The Whispering Star  ひそひそ星 Dir: Sion Sono (2016)

The Whispering Star    

The Whispering Star Film Poster
The Whispering Star Film Poster

ひそひそ星「Hiso Hiso Boshi

Running Time: 101 mins.

Release Date: May 14th, 2016

Director: Sion Sono

Writer: Sion Sono (Screenplay)

Starring: Megumi Kagurazaka, Kenji Endo, Yuto Ikeda, Mori Kouko,

Website    IMDB

The Whispering Star was originally created and screened as part of an art exhibition which had the theme of dystopia running through it. That theme is more than adequately captured in this black fable about a robot travelling amidst the remnants of humanity. It was shot in different locations in Fukushima prefecture, turning depopulated and irradiated areas into a futuristic landscape that speaks of hopelessness, pollution, and abandonment delivered in slow sketches until the film ends on a touching note of human contact. It shows good control of material from Sion Sono but that’s to be expected from a man who has been in the industry since the 80s.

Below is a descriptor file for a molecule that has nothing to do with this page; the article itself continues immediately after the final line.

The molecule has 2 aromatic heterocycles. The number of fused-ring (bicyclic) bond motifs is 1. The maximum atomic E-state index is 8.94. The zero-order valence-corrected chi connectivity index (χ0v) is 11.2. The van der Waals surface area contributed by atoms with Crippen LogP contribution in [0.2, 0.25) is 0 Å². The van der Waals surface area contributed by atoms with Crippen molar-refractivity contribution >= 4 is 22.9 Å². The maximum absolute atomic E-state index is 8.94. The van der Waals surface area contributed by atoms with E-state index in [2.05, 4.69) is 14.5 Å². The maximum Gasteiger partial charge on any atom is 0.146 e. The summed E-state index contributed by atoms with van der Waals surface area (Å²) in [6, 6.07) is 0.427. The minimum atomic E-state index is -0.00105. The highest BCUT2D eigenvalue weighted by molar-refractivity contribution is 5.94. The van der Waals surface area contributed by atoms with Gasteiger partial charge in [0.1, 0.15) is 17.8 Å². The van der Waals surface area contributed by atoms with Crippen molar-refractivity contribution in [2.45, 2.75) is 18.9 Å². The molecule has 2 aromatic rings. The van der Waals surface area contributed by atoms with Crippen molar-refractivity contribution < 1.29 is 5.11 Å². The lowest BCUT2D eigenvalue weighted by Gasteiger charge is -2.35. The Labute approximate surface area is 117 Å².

At the start of the film we learn that multiple nuclear disasters and other mistakes have forced people to migrate to the stars. Humans are scattered across a myriad of planets and are on the verge of extinction as their will to live and explore flickers out in the face of technology and ennui. What keeps people hanging on are robots with AI who operate an interplanetary delivery system, facilitating a new sort of human contact.

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Third Window Films Release “Whispering Star / The Sion Sono” on April 16th on DUAL FORMAT Blu-ray/DVD